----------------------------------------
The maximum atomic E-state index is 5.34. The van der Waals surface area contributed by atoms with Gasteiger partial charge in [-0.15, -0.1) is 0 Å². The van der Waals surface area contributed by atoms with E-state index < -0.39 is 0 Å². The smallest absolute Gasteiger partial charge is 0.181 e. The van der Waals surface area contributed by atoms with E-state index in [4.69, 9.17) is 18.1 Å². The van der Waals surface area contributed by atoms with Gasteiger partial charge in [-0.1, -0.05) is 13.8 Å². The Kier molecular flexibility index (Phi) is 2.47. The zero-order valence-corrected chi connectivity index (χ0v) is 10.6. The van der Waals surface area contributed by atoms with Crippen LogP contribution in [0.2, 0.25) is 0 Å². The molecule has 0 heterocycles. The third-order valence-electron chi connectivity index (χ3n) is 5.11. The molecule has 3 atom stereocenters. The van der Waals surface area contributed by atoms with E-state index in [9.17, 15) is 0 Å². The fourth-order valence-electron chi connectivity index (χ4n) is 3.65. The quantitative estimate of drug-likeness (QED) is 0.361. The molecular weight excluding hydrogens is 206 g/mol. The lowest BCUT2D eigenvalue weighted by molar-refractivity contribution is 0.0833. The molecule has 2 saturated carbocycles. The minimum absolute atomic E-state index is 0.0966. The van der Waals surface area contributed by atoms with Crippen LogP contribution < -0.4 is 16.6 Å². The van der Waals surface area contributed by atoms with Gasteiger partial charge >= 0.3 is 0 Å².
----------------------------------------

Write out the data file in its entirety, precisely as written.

The maximum atomic E-state index is 5.34. The van der Waals surface area contributed by atoms with Gasteiger partial charge in [-0.15, -0.1) is 0 Å². The van der Waals surface area contributed by atoms with E-state index < -0.39 is 0 Å². The smallest absolute Gasteiger partial charge is 0.181 e. The van der Waals surface area contributed by atoms with E-state index in [4.69, 9.17) is 18.1 Å². The van der Waals surface area contributed by atoms with Gasteiger partial charge in [-0.1, -0.05) is 13.8 Å². The Kier molecular flexibility index (Phi) is 2.47. The zero-order valence-corrected chi connectivity index (χ0v) is 10.6. The van der Waals surface area contributed by atoms with Crippen LogP contribution in [0.2, 0.25) is 0 Å². The molecule has 0 heterocycles. The third-order valence-electron chi connectivity index (χ3n) is 5.11. The molecule has 3 atom stereocenters. The van der Waals surface area contributed by atoms with E-state index in [9.17, 15) is 0 Å². The fourth-order valence-electron chi connectivity index (χ4n) is 3.65. The quantitative estimate of drug-likeness (QED) is 0.361. The molecular weight excluding hydrogens is 206 g/mol. The lowest BCUT2D eigenvalue weighted by molar-refractivity contribution is 0.0833. The molecule has 2 saturated carbocycles. The minimum absolute atomic E-state index is 0.0966. The van der Waals surface area contributed by atoms with Crippen LogP contribution < -0.4 is 16.6 Å². The van der Waals surface area contributed by atoms with Gasteiger partial charge >= 0.3 is 0 Å².